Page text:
KUALA LUMPUR (Jan 23): Rarely do Malaysia's politics set off reverberations in the financial markets.But now, falling oil prices and the ringgit's slide couldn't have come at a worse time for Prime Minister Datuk Seri Najib Razak who is faced with a revolt from within his own ruling party and is losing the confidence of financial markets over his management of the economy.
The drop in the price of crude has spotlighted nett oil exporter Malaysia as the weakest of Southeast Asia's major economies and has also set off alarms among foreign investors who own more than 40% of the domestic bond market, The Edge Review reported today.
The ringgit is at its lowest in six years, dropping 10% in the past four months, and Malaysia's foreign currency reserves have also shrunk.
A weak ringgit might help the country's export-driven manufacturing sector, but the shrinking revenue from gas and petroleum exports have led Najib to recently tweak the national budget for 2015.
He also revised GDP growth to a slower rate of 4.5% and raised the fiscal deficit to 3.2%, compared to 3% previously.
But more worrying was the possibility of a credit downgrade, The Edge Review noted. Already, Malaysia has a long-term foreign currency credit rating of "A-", assigned by Fitch Ratings, which found that the budget revision still showed the government's dependence on oil revenues – a "key sovereign credit weakness".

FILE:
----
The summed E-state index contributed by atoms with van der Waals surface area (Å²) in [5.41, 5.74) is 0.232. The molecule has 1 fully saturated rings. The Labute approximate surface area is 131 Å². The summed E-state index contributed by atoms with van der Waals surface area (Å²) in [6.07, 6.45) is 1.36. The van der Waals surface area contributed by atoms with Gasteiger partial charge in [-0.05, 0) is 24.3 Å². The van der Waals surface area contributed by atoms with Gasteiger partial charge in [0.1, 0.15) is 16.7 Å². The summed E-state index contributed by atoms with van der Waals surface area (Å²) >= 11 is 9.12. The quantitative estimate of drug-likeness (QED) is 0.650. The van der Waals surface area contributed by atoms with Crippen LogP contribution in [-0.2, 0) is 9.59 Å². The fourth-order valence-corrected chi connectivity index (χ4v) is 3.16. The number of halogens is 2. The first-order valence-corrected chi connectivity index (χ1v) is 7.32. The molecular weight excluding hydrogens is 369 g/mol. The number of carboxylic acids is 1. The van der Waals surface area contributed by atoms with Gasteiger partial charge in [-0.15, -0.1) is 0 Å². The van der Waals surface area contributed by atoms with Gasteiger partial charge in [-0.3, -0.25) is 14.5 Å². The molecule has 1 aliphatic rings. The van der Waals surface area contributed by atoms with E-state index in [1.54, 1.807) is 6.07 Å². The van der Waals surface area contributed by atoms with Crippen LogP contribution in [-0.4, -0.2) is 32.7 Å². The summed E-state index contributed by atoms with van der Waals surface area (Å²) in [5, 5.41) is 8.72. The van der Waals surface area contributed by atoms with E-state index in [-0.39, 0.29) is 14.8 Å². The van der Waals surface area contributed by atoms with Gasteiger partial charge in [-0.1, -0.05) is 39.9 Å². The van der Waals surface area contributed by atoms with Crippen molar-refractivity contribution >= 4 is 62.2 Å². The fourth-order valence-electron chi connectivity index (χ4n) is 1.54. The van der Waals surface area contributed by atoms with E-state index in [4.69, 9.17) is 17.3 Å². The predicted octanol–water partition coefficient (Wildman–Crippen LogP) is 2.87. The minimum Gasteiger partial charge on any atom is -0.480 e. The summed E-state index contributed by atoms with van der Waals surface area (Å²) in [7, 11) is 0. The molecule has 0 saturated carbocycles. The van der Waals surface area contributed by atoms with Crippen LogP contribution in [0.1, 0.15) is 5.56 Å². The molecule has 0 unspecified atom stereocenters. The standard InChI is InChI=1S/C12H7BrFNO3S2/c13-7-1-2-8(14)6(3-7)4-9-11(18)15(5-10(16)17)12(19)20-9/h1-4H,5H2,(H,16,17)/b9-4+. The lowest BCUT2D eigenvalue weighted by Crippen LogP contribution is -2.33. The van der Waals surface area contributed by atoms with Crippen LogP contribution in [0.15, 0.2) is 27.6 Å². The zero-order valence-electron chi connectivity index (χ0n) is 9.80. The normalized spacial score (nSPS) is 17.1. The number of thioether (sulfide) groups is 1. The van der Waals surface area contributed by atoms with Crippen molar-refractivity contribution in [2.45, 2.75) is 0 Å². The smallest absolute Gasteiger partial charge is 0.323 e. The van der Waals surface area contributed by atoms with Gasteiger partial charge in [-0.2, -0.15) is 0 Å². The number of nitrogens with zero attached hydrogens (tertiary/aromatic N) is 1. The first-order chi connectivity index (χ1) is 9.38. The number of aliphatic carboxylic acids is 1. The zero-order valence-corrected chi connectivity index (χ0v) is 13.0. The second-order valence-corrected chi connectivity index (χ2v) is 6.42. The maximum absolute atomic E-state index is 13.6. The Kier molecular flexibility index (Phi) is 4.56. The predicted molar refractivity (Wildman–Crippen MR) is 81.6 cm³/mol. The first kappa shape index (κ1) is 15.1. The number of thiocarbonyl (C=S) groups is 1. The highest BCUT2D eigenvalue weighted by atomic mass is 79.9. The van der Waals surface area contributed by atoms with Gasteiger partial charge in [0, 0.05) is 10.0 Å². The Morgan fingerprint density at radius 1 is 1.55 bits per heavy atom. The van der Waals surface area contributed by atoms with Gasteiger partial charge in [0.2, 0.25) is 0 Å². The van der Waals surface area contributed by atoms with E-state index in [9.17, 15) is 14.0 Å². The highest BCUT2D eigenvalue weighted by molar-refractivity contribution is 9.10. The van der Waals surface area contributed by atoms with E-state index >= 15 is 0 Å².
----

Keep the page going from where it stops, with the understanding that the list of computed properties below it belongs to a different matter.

"The big question is whether international rating agencies will follow suit and potentially spark a stampede," the digital weekly said.
Malaysia holds external debts of around US$47 billion (almost RM170 billion) in bonds "happily soaked up" by foreign investors three years ago when problems like household and government debts, and now, lower revenue from oil and gas earnings, were non-issues, the Edge Review noted.
But now there is fear that these problems could see the country's current account fall into deficit, it said.
How does all this tie into Malaysia's politics?
The political attacks against Najib this time are centred around "ticking financial time-bombs", as The Edge Review called them, including the controversial strategic development fund, 1Malaysia Development Bhd (1MDB) which is wholly owned by the Finance Ministry.
It's also not just the usual critics from the opposition bench – leading the assault is former prime minister Tun Dr Mahathir Mohamad, and of late, other veterans from the strongman's league, including former finance minister Tun Daim Zainuddin.
With old players emerging from the shadows of retirement, Malaysian politics is in for interesting times ahead, and surely, the markets are watching.
For the full story, go to http://www.theedgereview.com/